On 16th January 2014 the Health Minister introduced the principles of ‘Prudent healthcare’ which would shape future development of services in NHS Wales:
- Do no harm
- Undertake the minimum appropriate intervention
- Work in co-production with the patient, to consider ‚Äúwhat can we do together to address the difficulties that you are experiencing‚ÄĚ
- Deliver healthcare that fits the needs and circumstances of patients, and actively avoids wasteful care that is not to the patient‚Äôs benefit
- Deliver healthcare on the basis of equity, with clinical need and nothing else determining treatment by the NHS.
He explained that¬†this would require a change of attitude:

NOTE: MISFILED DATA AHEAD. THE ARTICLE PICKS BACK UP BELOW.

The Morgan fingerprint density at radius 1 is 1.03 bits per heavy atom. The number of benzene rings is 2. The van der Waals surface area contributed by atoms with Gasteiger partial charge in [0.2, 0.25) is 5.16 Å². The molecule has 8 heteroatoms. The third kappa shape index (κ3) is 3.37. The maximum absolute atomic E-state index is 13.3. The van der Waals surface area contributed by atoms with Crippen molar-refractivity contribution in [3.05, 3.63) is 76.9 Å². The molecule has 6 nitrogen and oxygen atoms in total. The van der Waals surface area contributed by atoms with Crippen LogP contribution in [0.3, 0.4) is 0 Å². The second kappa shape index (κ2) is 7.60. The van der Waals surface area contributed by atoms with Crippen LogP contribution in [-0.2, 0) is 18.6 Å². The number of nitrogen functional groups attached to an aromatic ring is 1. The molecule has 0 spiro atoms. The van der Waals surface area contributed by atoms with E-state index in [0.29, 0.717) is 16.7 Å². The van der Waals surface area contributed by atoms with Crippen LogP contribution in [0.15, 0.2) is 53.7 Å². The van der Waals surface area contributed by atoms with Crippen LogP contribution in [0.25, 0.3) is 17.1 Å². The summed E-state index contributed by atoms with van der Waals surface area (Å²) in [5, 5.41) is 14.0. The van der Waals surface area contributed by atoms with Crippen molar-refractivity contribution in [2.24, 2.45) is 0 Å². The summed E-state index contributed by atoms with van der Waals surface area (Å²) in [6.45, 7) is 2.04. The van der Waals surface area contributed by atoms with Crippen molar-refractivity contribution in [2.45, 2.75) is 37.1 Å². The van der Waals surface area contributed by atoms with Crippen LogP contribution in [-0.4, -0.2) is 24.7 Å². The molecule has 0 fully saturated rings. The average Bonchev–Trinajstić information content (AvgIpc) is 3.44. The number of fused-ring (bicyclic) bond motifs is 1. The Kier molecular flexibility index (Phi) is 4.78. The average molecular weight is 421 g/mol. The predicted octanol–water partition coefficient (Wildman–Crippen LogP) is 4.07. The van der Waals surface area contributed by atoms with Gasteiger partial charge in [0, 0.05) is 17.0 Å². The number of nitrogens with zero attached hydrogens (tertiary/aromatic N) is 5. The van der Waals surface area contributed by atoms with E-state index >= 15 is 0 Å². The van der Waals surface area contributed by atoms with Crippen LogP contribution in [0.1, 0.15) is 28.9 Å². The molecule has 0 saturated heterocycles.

“the traditional way that people think of health services is as an escalator in which we are always pushing people up the levels of intervention and somehow the higher up the intervention levels you go the more prestigious it becomes and the more you feel you‚Äôve got something good out of the health service. Prudent medicine is about saying the more we can do at a citizen level, the more we can do at a population level, the more we can do at a primary care level then the better the service we provide to patients.”
In hospitals secondary care needs to pay more attention to the list of interventions that are not normally undertaken, the INNU document (Interventions that are not normally undertaken), and NICE‚Äôs 867 ‚Äėdo not do’ clinical guidelines
4 groups will be convened to apply the prudent healthcare principles to Orthopaedics, Prescribing, ENT services and Pain management services.
The ME/CFS Task & Finish Group is due to hold its 2nd meeting on 21st February and has been instructed to work within these principles.